A New Way To Measure Spread- Standard Deviation
Lesson 3 of 6
Objective: Students will be able to find the standard deviation of a population or a sample of a population.
Warm Up and Homework Check
I include Warm ups with a Rubric as part of my daily routine. My goal is to allow students to work on Math Practice 3 each day. Grouping students into homogeneous pairs provides an opportunity for appropriately differentiated math conversations. This lesson’s Warm Up- Standard Deviation asks students to evaluate whether the mean, median or mode is the most appropriate measure of center. This is a direct introduction into the day's lesson.
I also use this time to correct and record the previous day's Homework.
My goal for this lesson is to re-access my students' prior knowledge on basic statistics and then extend into standard deviation. The first Task gives the last five test scores for three separate students. I ask them to identify the statistical information that can be used to compare the test scores. My goal is that they come up with the mean, median, mode, range, and inter-quartile range. I have set up these data sets so that the mean and median are identical on all three. The students will see the need for another way to compare the data. The inter-quartile range is informative, but it only gives a certain picture of how the data is spread. Here is where I introduce standard deviation as a new measure of spread.
I then demonstrate the method of finding standard deviation with a simple set of data about number of Pets. Please watch my Video Narrative explaining how I maximize student thinking during a demonstration. We then formalize the formulas for finding standard deviation for both a population and a sample.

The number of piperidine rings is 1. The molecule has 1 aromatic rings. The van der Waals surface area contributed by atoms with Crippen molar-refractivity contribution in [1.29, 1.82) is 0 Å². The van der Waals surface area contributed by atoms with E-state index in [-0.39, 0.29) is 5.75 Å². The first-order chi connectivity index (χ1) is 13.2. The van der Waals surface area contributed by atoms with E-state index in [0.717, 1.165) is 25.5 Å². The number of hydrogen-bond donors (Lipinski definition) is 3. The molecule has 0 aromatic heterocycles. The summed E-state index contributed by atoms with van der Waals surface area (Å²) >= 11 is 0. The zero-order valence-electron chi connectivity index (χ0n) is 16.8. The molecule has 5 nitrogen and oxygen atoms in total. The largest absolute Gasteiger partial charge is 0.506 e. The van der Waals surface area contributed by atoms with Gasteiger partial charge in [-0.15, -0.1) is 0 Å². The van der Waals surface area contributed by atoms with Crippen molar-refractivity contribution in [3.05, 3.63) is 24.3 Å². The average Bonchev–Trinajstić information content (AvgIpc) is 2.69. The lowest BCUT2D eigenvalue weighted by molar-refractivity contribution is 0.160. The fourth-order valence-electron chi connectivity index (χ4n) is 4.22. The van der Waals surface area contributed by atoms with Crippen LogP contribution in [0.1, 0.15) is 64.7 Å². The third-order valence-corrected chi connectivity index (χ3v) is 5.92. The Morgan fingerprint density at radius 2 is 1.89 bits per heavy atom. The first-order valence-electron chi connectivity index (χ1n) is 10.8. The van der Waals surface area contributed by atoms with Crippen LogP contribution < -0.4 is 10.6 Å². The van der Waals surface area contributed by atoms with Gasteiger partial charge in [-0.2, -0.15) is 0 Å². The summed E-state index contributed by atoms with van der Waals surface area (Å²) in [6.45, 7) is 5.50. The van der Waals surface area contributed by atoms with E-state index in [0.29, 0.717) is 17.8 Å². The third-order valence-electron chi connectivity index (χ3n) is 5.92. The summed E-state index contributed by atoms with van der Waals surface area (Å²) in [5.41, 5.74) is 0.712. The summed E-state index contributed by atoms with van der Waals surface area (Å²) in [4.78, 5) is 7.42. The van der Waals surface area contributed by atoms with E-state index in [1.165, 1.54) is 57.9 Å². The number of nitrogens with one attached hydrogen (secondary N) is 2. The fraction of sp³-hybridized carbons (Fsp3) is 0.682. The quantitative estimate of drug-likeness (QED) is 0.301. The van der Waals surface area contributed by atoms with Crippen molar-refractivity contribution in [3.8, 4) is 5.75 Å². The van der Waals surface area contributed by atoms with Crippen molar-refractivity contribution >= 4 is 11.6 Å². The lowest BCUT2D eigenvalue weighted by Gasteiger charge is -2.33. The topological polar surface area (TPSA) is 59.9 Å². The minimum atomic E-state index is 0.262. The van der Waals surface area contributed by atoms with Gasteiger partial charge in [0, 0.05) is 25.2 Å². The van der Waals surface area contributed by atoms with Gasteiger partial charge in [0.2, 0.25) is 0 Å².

Next, I give them some experience finding standard deviation using the original test samples from the beginning of the lesson.
Students often wonder why the square and square root are used when the absolute value seems more intuitive. I pose this question to the students if they haven't already asked it. After they have discussed it with their partner, I offer a Problem that demonstrates the effectiveness of square roots verses absolute value (Math Practice 7). My example was based on the a wonderful example from the website Math Is Fun.
The final task uses data gathered from the class. This type of problem is very powerful in getting student buy-in as well as to increasing engagement.
Detailed presentation notes are located in the PowerPoint.
I use an exit ticket each day as a quick formative assessment to judge the success of the lesson.
Today's Exit Ticket asks students to find the standard deviation of a data set.
This assignment allows students to practice finding the standard deviation. They find the standard deviation of a population and then for two samples from another population. They compare and contrast the results of the two samples (Math Practice 3).
The problems on this assignments were adapted from a great problem from the CK12 website. This website offers amazing online textbooks for mathematics.